gunsamerica.com reports that police have nabbed Internet fraudster Paul Webster. Not to put too fine a point on it, Webster has been selling guns that don’t exist. Lots of them. “He has claimed victims from nearly every popular internet discussion forum, posting guns for sale several hundred dollars below their value, and he has also surfaced on all of the major gun buying and selling websites, as well as the internet gun auctions.” gunsamerica.com is pissed—at other blogs . . .
GunsAmerica is the only website involved in this case that has had active and aggressive contact with law enforcement. Emails to several internet selling venues and discussion sites with buying and selling boards by the USPS went unanswered, and the case would have gone cold. Listen up internet gun community!! We can’t be silent about internet fraud.
Roger that. According to the gun sales site’s timeline, Webster has been on the loose since 2008. In the interests of providing an ounce of fraud prevention, here’s gunsamerica’s advice for buying a firearm from a private source.
- If it is Too Good to be True, ITS NOT TRUE. – Everyone knows what guns are worth. We have price books even. If you see a gun for sale at hundreds of dollars under its value, there is a 95%++ chance that it is a scammer trying to get you to contact them. Also, never agree to do anything even questionably illegal. With that you have a 100% chance that it is a scammer trying to get you to send them money without the ability to report it when they rip you off.
- New Sellers – No offense to new sellers here or anywhere else online, but the facts are that our fraud prevention system catches fraudulent accounts, usually very quickly. If you see a new seller with no transactions, get their payment address and contact information from them before you agree to anything. If you use Google Maps you can often get a street view and ask them what color their house is, how many neighbors they have, etc., to see if this looks like a regular person selling their own guns. THE MOST COMMON type of scam these days are “mail forwarding” services that involve these mailbox pack and ship places. If you Google Map someone’s address and it comes up as a shopping center or anything besides a residential house the seller can identify, steer clear.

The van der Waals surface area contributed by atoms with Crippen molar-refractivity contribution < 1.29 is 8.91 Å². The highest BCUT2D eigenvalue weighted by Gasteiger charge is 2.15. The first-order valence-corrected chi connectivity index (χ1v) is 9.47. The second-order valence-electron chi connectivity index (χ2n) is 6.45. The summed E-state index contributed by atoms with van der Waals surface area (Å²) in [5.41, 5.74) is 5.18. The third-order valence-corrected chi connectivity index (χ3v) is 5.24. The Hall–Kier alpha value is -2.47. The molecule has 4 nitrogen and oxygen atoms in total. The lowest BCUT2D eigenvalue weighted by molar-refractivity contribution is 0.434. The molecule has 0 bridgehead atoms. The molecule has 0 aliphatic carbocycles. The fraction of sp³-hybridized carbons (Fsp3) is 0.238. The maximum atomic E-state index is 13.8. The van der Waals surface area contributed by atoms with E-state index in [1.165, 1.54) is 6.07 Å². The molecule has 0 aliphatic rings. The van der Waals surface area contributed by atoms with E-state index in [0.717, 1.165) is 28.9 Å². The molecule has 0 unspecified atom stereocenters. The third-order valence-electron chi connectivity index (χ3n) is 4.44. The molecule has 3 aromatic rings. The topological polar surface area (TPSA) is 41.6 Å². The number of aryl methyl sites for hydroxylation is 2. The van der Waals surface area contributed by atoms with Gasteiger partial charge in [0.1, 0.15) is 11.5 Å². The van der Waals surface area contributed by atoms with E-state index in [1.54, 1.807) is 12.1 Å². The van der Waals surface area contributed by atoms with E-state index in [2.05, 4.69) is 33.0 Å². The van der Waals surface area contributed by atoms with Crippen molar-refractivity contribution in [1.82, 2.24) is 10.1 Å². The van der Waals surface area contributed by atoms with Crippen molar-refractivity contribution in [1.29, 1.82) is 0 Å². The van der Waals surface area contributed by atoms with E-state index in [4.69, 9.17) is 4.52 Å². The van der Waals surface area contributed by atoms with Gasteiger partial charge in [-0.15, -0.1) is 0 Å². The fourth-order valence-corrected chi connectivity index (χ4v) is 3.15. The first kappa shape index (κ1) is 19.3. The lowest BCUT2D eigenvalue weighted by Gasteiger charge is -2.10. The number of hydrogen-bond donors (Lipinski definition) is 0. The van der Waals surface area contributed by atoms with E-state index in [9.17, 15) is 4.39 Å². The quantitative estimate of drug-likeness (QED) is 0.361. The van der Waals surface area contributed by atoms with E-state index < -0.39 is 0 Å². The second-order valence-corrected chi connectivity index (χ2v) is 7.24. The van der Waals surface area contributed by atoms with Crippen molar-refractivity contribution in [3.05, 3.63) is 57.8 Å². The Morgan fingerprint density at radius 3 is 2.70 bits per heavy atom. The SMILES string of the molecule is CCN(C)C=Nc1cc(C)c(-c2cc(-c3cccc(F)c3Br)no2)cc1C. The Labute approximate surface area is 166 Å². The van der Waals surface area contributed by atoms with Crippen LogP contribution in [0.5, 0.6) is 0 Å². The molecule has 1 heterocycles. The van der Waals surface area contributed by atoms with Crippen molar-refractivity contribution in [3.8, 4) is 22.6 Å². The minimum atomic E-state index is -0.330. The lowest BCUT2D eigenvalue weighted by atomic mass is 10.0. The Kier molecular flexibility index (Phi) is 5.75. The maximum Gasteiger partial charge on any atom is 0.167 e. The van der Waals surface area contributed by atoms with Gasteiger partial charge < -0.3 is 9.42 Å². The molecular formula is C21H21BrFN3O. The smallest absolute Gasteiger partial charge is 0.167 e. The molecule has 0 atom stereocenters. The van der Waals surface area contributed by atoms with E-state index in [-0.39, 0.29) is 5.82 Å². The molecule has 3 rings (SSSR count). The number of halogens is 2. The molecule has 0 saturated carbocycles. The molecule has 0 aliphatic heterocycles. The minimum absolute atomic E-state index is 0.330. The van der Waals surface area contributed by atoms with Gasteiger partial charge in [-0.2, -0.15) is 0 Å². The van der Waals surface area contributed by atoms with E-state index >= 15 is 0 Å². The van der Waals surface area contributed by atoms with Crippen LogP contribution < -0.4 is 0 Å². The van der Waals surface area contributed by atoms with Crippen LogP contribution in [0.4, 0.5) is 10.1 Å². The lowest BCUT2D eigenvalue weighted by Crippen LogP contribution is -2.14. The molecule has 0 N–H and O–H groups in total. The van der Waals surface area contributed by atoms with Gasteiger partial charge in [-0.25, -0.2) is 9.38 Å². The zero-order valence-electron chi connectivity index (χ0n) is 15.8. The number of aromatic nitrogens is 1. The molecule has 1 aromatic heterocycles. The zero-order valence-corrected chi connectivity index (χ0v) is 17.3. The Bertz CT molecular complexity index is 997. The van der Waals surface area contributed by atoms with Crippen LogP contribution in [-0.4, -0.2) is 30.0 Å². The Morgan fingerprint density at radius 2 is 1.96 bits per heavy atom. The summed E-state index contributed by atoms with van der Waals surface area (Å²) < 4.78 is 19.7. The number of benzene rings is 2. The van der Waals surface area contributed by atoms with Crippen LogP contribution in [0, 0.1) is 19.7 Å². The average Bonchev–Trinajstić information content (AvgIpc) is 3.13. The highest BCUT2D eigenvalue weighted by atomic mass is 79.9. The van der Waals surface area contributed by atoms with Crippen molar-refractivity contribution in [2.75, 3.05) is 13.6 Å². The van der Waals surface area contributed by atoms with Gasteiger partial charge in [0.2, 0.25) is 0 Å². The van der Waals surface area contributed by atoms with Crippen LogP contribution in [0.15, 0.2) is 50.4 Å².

- No Knowledge of Product – When we send out a security warning on a suspected fraudulent account we get back probably 5 responses saying that they didn’t send money for every one that did. These 5 people often say “he didn’t know anything about the gun” or “he didn’t answer my questions” and even “he hung up on me when I asked the serial number of the gun.” Ask questions that only the owner of the firearm could answer and you’ll weed out the marjority of fraudsters out there.
- Pop Me a Cellphone Picture – Most of us have been walking around with camera phones for more than 5 years now. If the person is a new seller, or your suspect something, there is nothing wrong with asking them to pop a quick cellphone picture of the gun that they can text or email to your phone or computer. It is a leap of faith to send a seller money with no guarantee of them sending you what you paid for. A quick picture to verify that they own the item is not a lot to ask.